>being sent, there's no reason (or easy means) to provide 
>more data. The problem at 
>hand is that the
>existing data is being displayed incorrectly. Yes, it is a 
>simple matter of objective right and wrong, the data is 
being displayed wrong and it is easily
>displayed "right" by changing the display icon.

Huh?  You originally claimed the streets were in the wrong position.  You
said it was because the Tiger files were using the wrong datum in some

>"FYI, the census bureau data is supplied in vector format, not 
>as an image." I'm
>aware of that.
>"APRS World simply renders the vectors on an image." 

>Are you sure about that? Is it Jim who is rendering those Tiger Maps, 
>or is he getting his maps from another source? 

Geeezzzz.  You really need to take the time to learn something about
mapping.  Most APRS programs use vector mapping data since they are
scalable.  IOW, you can zoom in and out without loosing much detail.
Raster maps on the other hand, will pixellate when you zoom in too far or
the pixels will loose detail as you zoom out too far.  Anyone with the least
bit of knowledge of mapping can EASILY determine if a map is vector or
raster based.  

>And again, that doesn't matter. I'm asking where he 
>gets his data--not just the map, but the position indication and the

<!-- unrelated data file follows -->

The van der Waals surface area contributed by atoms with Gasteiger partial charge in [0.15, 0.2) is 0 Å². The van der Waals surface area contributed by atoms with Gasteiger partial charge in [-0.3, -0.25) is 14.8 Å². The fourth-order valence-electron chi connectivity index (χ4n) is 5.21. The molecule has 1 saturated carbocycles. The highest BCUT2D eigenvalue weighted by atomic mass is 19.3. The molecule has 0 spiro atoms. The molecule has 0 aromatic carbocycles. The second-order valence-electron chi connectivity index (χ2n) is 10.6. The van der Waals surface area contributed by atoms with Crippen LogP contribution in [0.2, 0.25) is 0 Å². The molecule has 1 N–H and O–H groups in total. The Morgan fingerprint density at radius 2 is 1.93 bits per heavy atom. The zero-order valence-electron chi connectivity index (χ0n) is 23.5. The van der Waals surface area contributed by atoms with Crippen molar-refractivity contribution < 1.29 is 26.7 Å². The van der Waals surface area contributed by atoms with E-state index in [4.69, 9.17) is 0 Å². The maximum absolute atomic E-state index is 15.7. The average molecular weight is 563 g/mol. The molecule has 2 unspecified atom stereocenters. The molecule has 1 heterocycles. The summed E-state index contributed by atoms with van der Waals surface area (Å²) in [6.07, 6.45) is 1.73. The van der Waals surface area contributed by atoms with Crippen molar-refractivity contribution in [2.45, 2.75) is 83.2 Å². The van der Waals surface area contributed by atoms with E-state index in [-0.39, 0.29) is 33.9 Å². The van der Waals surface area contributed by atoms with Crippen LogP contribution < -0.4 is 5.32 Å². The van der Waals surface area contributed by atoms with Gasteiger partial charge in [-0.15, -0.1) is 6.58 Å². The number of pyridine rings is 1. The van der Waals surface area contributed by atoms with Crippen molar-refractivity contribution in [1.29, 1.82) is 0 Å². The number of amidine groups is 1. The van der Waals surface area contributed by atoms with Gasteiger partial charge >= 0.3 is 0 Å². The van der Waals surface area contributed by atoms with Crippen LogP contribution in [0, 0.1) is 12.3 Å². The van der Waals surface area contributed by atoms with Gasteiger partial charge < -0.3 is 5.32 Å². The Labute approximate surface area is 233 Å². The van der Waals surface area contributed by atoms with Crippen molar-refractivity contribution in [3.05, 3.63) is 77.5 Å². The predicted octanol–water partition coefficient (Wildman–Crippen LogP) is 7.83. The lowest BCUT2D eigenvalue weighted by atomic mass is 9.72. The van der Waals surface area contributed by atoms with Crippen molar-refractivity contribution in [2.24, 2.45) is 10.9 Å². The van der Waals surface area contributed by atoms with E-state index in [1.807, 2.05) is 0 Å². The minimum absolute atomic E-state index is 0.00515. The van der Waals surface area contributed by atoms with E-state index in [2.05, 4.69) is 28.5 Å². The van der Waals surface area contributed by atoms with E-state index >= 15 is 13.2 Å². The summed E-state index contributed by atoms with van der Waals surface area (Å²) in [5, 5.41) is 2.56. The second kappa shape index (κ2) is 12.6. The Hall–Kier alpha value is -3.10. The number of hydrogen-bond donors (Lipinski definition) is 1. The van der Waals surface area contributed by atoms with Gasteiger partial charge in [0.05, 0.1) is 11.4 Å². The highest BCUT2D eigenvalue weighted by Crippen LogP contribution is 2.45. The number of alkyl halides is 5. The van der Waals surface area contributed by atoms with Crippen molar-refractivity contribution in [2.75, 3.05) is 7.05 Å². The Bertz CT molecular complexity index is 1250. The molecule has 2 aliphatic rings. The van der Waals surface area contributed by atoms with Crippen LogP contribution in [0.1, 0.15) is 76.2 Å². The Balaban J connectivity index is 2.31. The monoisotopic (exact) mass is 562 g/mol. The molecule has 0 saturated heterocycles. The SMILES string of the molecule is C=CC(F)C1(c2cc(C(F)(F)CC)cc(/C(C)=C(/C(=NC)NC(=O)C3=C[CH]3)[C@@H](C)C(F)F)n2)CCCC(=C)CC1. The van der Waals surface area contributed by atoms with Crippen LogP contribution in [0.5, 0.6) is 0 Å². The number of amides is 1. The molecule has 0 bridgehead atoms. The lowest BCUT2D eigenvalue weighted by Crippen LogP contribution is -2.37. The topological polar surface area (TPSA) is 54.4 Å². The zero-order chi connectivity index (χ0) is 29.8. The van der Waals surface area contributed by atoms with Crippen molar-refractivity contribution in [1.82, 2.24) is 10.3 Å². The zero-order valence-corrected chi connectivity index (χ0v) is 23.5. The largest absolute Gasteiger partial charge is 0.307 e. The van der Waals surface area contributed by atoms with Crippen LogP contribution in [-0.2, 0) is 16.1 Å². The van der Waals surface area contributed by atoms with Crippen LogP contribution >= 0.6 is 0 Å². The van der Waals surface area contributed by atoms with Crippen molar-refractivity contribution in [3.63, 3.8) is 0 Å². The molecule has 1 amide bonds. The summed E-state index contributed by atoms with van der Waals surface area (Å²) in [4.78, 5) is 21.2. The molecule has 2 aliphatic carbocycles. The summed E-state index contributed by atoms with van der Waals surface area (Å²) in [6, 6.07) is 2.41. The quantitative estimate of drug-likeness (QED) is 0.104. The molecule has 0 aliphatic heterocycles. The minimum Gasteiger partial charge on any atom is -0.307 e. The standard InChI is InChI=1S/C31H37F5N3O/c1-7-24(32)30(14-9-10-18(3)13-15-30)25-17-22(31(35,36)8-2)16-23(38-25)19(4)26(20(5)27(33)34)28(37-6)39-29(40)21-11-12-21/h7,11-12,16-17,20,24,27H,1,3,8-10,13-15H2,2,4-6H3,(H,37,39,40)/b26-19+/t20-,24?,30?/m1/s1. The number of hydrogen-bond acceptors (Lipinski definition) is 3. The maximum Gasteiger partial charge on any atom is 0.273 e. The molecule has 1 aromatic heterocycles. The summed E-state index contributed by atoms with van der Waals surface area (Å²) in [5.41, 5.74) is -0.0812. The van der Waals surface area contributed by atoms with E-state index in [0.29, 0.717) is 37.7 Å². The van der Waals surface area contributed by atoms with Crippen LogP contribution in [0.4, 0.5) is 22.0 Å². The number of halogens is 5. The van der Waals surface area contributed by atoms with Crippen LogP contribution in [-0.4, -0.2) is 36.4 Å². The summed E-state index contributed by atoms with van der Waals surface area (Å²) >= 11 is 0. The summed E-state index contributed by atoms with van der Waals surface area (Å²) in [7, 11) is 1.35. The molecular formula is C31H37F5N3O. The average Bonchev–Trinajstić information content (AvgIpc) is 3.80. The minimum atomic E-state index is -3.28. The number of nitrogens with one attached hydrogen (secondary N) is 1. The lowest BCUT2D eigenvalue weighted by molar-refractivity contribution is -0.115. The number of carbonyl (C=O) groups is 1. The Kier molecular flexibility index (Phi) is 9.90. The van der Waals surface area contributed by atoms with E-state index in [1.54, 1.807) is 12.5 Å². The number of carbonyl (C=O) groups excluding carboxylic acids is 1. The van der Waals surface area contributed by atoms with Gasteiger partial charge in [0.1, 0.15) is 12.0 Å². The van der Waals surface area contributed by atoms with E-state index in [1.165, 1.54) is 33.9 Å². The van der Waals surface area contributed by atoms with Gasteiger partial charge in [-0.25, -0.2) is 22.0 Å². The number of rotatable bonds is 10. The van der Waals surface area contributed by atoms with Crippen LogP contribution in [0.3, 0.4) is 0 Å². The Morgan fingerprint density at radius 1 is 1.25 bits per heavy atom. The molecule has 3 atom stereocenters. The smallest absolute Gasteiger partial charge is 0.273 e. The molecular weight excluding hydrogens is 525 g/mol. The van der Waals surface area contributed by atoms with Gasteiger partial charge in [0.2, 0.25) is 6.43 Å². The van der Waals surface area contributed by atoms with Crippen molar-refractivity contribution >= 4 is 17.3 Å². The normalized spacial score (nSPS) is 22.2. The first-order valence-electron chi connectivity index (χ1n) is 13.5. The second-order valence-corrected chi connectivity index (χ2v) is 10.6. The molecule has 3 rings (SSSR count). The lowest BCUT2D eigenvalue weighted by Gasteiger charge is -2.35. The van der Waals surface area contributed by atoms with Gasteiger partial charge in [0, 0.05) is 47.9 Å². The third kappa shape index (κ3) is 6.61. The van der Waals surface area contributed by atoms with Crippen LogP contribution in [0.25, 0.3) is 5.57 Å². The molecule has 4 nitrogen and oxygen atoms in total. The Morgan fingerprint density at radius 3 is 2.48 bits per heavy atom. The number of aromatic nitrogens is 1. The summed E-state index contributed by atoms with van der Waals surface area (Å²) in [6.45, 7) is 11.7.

default star 

I have explained where he gets the mapping data and it does matter.  You
should know by now that the position indication comes from APRS packets.
Not a big surprise, is it?

>Is he generating the map? 

It is not magic.  It is not something he finds under a rock.  You know he is
using Census Bureau Tiger files for the street data.  Yes, he is generating
the entire map using the Tiger files.  You have castigated him for using
these files previously.  Did you forget?

>Is he generating the marker icon? As long as he is
>generating the *icon*, that's enough, all he has to do is 
>generate it in a
>larger size. It would be even better if the size was related 
>to the display
>scale of the map, so the star represented a set range circle 
>matching the scale
>of the map.

How big?  If you supplied your "unknown uncertainty" it may be possible.
Why don't you try sending some APRS data with that information.  I can't
seem to find any data from you on FindU.  Have you ever used APRS on the air
or via the APRS-IS?

> And as Bob indicated, it is also normal and "right" to 
>display a mileage scale
>with every map.

Ok, in which plane?  

>"Yep, James should do that for every position packet he 
>displays on a map too<g>."

If you ever send any packets on APRS, you should provide him with your
"unknown uncertainty" so he can accommodate your request accurately.

>  You really don't get it, do you? Or are you looking for a 
>flame war? James doesn't need to present the error notice for *any*